The influence can also be less than positive, with the promotion of repertoire which can be seen as outside the company's purlieu or not in some way 'working'. Covent Garden's espousal of Zubin Mehta's opera caused a great deal of comment some reviewers feeling unsupportive of the work and questioning the whole sponsorship issue. The problem with personal patronage is that attitudes have changed and whereas in the 18th and 19th centuries the power of money was accepted, nowadays there is some resistance and a distrust of 'buying your way in'. And such influence is not always as open as this, and you hear rumours which only goes fuel the speculation.

Influence can be positively malign. I know of at least one company where the power of a sponsor persuaded them away from their core repertoire to more popular works, which failed to take and this led to the company's demise.

Another area of power, which is as old as the hills, is the power of a particular artist. X is a superstar and their performances sell out, they will only appear if they perform with Y in X, take it or leave it. So navigating these waters is a minefield for the company, putting together packages which are seen as artistically interesting but financially viable.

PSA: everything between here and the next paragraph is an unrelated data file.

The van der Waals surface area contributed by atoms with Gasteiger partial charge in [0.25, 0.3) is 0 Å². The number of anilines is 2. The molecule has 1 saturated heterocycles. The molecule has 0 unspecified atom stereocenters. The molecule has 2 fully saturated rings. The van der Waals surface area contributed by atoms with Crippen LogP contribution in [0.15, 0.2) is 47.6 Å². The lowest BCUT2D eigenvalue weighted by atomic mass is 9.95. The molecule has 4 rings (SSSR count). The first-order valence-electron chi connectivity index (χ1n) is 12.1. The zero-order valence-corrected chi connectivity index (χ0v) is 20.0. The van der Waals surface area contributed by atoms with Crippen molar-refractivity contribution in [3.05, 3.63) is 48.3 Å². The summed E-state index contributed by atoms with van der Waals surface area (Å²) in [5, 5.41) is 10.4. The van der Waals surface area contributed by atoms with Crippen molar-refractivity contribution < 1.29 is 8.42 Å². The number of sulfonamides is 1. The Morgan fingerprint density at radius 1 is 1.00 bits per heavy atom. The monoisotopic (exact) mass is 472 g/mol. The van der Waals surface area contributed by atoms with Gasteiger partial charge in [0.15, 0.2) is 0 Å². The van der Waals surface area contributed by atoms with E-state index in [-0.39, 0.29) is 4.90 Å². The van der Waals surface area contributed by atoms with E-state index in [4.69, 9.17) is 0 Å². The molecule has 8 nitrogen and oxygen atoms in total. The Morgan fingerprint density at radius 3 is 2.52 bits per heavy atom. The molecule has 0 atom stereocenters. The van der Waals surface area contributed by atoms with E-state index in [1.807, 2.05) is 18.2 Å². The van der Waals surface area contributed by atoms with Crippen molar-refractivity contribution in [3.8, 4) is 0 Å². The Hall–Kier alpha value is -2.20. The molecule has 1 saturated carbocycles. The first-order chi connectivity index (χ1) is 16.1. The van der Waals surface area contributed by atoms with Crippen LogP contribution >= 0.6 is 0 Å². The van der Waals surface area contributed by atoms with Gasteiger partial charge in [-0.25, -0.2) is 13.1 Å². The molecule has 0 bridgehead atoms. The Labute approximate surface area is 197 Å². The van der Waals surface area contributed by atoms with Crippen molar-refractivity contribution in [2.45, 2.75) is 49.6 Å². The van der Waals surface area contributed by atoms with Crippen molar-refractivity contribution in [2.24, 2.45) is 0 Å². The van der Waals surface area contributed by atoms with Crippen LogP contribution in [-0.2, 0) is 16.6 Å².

We are artistically richer because of the way that public bodies, organisations and people are prepared to pay for our entertainment, helping to explore old repertoire, create new and permit organisations to work in areas they otherwise would not. Of course, if the old repertoire is outside your interests, and you find the new repertoire difficult then you will not see the patronage as quite as enlightened as it might seem. A more fascinating study though, is trying to discern the hand of discreet support when it is done with little or no acknowledgement.

In the 18th century, the teenage Mozart composed Mitridate Re di Ponto for Milan, because he won the support of the Viceroy of the Holy Roman Emperor, who controlled the opera house, despite Mozart not having the support of the singers (who seem to have distrusted whether this kid could write a full three act opera seria). Nowadays the mechanisms are different, but the hoops an artist must go through are still there. We in the audience have to remember that; someone has helped pay for our entertainment.